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Perry King joins AMA Board of Directors

American Motorcyclist Association welcomes Perry King to Board of Directors PICKERINGTON, Ohio -- The American Motorcyclist Association (AMA) is pleased to announce that 45-year motorcyclist and actor Perry King has been appointed to the ...

American Motorcyclist Association welcomes Perry King to Board of Directors

PICKERINGTON, Ohio -- The American Motorcyclist Association (AMA) is pleased to announce that 45-year motorcyclist and actor Perry King has been appointed to the Association's Board of Directors, and begins serving his official duties at the Board meeting convening today. King, who will serve the North West region on the AMA Board, makes his home in Northern California on a ranch in Cool. He maintains a second residence in Southern California.

"Perry King is more than a Hollywood personality, he is a lifelong motorcyclist and one of the most poised and dedicated representatives of the motorcycling community," said AMA President and CEO Rob Dingman. "Perry is not only passionate about motorcycling but is passionate about the AMA, as well. He recognizes the importance of the AMA in protecting the future of motorcycling."

King will fill the vacancy resulting from the departure of former AMA Board Chairman Dal Smilie. Smilie resigned after an AMA internal investigation uncovered evidence of unsubstantiated expense reimbursements to Smilie. King will serve out the remainder of the original term, which extends through February 2010.

"My deep love of all things related to motorcycling, particularly the people, attracted me greatly to the prospect of serving on the AMA Board of Directors," King said. "Also, my appreciation for hard, productive work made me feel I must not pass up this opportunity -- so much of the time, all I really want to do is ride my motorcycle, but that's no excuse to avoid an important calling."

King says that the major motorcycling issues facing the North West region include land-use, noise, drinking and riding, public image, and, "the apparent inability of the American public to see motorcycles as smart, fuel-efficient and practical vehicles for the future."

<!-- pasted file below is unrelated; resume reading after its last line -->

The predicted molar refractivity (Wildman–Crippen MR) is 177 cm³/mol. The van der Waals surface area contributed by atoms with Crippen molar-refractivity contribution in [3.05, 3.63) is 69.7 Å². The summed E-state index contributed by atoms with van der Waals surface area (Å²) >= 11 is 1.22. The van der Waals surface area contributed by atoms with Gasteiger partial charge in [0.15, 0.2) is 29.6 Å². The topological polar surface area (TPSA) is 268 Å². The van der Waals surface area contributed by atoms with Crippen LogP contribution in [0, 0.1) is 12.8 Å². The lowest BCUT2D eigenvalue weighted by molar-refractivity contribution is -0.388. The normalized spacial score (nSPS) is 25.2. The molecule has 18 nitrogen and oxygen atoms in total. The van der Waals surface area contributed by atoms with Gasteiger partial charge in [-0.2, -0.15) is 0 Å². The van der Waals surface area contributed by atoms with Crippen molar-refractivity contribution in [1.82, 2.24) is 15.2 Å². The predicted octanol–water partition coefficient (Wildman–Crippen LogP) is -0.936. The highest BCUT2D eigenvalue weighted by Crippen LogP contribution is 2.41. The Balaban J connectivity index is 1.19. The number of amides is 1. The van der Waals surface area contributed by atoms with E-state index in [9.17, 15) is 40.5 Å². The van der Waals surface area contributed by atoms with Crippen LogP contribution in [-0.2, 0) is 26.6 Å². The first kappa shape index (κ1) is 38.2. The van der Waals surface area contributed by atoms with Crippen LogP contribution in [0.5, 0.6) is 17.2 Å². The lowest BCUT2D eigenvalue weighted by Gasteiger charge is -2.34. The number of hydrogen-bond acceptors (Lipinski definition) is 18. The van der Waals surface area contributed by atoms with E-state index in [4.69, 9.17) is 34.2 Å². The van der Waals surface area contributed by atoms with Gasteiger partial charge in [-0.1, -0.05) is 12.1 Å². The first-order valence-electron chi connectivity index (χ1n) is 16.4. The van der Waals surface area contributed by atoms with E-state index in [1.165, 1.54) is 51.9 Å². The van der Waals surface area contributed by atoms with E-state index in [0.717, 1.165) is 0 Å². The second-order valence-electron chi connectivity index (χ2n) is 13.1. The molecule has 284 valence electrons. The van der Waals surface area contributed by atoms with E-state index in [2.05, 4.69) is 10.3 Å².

Motorcycles have played a major role in King's life for more than four decades. He owns bikes of all types, including vintage, dual-sport and sport motorcycles. He constantly rides both off- and on-road and occasionally races. King's 500-acre cattle ranch in Northern California -- where his ranch hands have opted for motorcycles instead of horses to work the property -- provides him with considerable opportunity to ride off-road close to home.

King is an accomplished actor and has appeared in more than 50 films and made-for-television movies, television series and on stage. Some of his better-known roles include Cody Allen in the NBC series "Riptide," Hayley Armstrong in the Fox series "Melrose Place," Richard Williams in the NBC series "Titans" and President Blake in the 2004 movie "The Day After Tomorrow." Perhaps one of King's most enduring roles is Chico in the 1974 movie "The Lords of Flatbush." King made his film debut in the 1972 film "Slaughterhouse-Five."

King has a Bachelor of Arts degree in drama from Yale University. He subsequently studied under John Houseman at The Julliard School in New York City. He was born in Alliance, Ohio.

About the American Motorcyclist Association
Since 1924, the AMA has promoted and protected the motorcycling lifestyle. AMA members come from all walks of life and they navigate many different roads on their journey to the same destination: freedom on two wheels. As the world's largest motorcycle organization with nearly 300,000 members, the AMA advocates for motorcyclists' interests in the halls of local, state and federal government, the committees of international governing organizations and the court of public opinion. Through member clubs, promoters and partners, the AMA sanctions more motorsports competition events than any other organization in the world. Through its Motorcycle Hall of Fame Museum, the AMA preserves the heritage of motorcycling for future generations. For more information, visit www.AmericanMotorcyclist.com.

-credit: ama

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